Having a driver's license means sharing the road with other people. Inevitably, the time will come when you feel frustrated by another driver's actions. But what's harder to admit is that you will at some point frustrate other drivers by your actions – but you don't have to! None of us are perfect but we can all take concrete actions to make driving on the road easier for us and safer for others. If you want to be a good neighbor out on the road, and avoid experiencing or causing road rage, use these steps as your guide:
Sharing the road with other motorists is signing into a sort of social contract. When you drive on the road, you're agreeing to mind other people's rights, pay them respect, and give them space. One of the simplest rules of driver etiquette is not tailgating! This is poor form not only because it will frustrate the driver in front of you but also because it can be incredibly dangerous. Remember, the three-second rule should always be followed!
Sitting behind the wheel can disconnect you from reality a little bit. A car is a steel shell that makes you feel invincible – but it can also make you feel entitled. It's important to remember that pedestrians don't have this luxury; they are exposed to the world and are much more vulnerable. It is also important to remember that in most all cases, the pedestrian has the right of way. If you are at an intersection, yield to pedestrians. It's the law, it's the safe thing to do, and it's the right thing to do.
Contrary to popular belief, the fast lane is not actually the "fast" lane – it's the passing lane. You should only use the Number One lane if you are passing the car in front of you. You should never sit your car in the fast lane and hog it for miles on end. Use the fast lane for passing only, get in and out quickly, and obey the speed limit, and you'll be practicing good driver etiquette!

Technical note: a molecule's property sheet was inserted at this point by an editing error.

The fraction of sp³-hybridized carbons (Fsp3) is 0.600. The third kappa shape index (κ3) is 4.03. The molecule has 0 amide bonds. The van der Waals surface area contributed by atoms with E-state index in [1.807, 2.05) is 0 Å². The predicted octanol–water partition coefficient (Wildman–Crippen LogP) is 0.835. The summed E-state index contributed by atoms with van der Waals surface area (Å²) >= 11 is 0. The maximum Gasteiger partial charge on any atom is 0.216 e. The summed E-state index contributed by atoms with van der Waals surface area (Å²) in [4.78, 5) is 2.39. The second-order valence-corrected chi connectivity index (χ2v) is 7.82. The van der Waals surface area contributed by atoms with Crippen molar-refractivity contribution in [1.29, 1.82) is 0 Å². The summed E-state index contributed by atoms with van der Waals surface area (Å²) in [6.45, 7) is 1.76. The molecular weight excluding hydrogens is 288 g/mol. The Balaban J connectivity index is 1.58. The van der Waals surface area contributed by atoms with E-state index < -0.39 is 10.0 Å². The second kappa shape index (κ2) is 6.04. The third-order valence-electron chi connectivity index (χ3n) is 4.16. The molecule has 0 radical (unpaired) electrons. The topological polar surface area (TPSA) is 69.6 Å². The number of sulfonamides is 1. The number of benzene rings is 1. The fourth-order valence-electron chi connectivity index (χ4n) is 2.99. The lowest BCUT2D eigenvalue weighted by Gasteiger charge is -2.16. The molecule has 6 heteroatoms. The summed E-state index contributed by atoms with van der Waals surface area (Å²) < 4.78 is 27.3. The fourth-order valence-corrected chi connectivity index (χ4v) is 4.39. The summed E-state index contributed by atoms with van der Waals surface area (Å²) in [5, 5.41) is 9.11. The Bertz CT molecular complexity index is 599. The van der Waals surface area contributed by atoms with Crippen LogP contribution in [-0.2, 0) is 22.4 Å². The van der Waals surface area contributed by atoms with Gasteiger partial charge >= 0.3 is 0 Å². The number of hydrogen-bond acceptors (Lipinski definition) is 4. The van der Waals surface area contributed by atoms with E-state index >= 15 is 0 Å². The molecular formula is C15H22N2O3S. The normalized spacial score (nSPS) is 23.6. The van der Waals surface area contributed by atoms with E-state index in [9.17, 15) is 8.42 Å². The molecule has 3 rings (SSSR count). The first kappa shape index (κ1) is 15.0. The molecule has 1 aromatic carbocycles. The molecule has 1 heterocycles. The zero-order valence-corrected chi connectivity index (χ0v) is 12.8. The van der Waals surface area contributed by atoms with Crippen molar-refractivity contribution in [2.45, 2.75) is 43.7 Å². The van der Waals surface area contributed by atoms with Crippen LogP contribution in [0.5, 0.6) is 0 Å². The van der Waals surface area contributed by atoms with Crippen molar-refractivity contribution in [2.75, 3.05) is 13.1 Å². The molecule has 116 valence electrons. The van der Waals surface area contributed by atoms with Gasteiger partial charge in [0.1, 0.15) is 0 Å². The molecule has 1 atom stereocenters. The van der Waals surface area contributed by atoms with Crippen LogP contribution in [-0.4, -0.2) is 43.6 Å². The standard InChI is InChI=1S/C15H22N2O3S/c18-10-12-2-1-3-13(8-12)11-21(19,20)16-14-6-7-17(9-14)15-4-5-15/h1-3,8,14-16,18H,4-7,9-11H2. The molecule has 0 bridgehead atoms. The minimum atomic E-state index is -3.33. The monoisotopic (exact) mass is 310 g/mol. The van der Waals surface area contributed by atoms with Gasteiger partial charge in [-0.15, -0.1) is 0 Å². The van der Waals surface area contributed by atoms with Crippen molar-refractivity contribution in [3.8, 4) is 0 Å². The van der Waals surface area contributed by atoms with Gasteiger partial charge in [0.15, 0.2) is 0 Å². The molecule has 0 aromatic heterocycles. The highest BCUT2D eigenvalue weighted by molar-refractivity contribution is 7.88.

This one is a no-brainer. Double parking blocks the car that you're parked next to and blocks the roadway. Simply don't do it, ever! Good driver etiquette means never putting yourself before others, and that is exactly what double parking does. Be nice and find your own spot!
Shining your high beams into other motorist's mirrors is just as bad as shining them directly into their eyes. If the road is particularly dark and you need to use your high beams, be sure that you only use them when no other cars are on the road. Driving with your high beams on when you're following or approaching another car is potentially dangerous.
Driving is not a competition! One of the easiest ways to practice good driver etiquette is letting people merge in front of you. There's no reason to accelerate abruptly just so that you can get in front of other drivers. Let cars merge. Yield to oncoming motorists when taking left turns. Let cars with their turn signals on get over. These are simple steps that you can take to make driving safer, more comfortable, and less stress-inducing!
If you want to change lanes, get off at an upcoming exit, or turn right or left at an upcoming light, alert your intentions to other motorists by using your turn signal. It's much safer than merging blindly and it's the polite thing to do! Your car is equipped with turn signals for a reason – use them!
It's easy to forget that driving is a privilege, not a right. Don't become competitive out on the road or make things personal; take your time, breath and stay calm, and practice good driver etiquette. It's better for all involved parties – you, other motorists, and pedestrians.
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